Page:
Older homes means things need to be replaced that are at the end of their lives, and that you need to upgrade older standards of living.
Raze and Rebuild
There is a less common way to be able to afford a home, especially in the countryside, and that is to start from an empty plot. If you're interested in having a home with a large garden, or perhaps are interested in smallsteading or forest gardening, this might be what you're looking for.
This method does require either patience and some additional funds, or being handy at renovations.
In essence, instead of looking for a complete house, you are looking to purchase an empty tract of land, ideally with a small run-down house on it that is in dire need of renovation. Because of its state (empty or run-down), the price is likely to be substantially lower, allowing you a much lower mortgage.
If you can manage, you could negotiate a mortgage that is small enough that you will be able to maintain your current rental, and while you are there, make payments for your plot. In the years that follow, you make improvements to the plot and the house each year. For example, you might improve the water or waste connections, place down fiber or construct a large shed to house your equipment.
The improvements over time will allow the value of the property to increase; once you feel it has improved sufficiently, you can have the property's value re-evaluated and negotiate with the bank on a builder's loan. This is the loan you'd need to raze the old building down to the foundation and then rebuild a new, modern home.
Make sure that at this time you have good finances, architectural drawings, and a cost-benefit analysis. Show the bank how much the property value would increase as opposed to the needed loan, and that you are capable of repaying that. Also ask them if it's possible to repackage the mortgage from the builder's loan together with the older mortgage from the plot itself.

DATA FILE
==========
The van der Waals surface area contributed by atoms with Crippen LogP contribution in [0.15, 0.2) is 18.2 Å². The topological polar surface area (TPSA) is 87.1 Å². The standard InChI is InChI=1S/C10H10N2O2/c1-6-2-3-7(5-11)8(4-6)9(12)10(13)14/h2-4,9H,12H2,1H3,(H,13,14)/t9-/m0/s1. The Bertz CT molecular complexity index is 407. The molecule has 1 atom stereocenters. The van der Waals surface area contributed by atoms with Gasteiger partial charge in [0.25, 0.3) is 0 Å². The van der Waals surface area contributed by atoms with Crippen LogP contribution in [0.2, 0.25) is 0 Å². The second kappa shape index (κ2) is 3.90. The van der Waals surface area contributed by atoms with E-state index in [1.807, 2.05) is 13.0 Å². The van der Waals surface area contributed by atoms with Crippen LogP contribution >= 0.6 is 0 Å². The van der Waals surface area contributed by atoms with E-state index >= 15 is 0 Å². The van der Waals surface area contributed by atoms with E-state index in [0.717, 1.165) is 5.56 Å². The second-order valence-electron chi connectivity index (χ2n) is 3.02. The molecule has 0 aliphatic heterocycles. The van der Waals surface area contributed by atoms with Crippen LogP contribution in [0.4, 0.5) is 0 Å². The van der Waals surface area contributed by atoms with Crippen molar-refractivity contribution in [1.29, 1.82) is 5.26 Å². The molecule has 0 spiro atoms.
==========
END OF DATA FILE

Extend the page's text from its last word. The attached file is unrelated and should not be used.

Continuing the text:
As usual, ask multiple banks about the opportunities for refinancing.
This way of doing things is much slower than buying a home, or buying to renovate. Expect to spend five years recovering from the plot purchase and making improvements to it. After that, your finances at the time will tell you if you can continue on with the project.
Worst comes to worst, you can make critical repairs and renovations and then sell on the house and plot at an increased price, and use the money for purchasing a full home.
It might be scary to tally all the costs and find out you may need to settle on a cheaper house, or save a bit longer to afford the type of house you really want. But it's worth it to prevent yourself from getting in financial troubles and the resulting stress.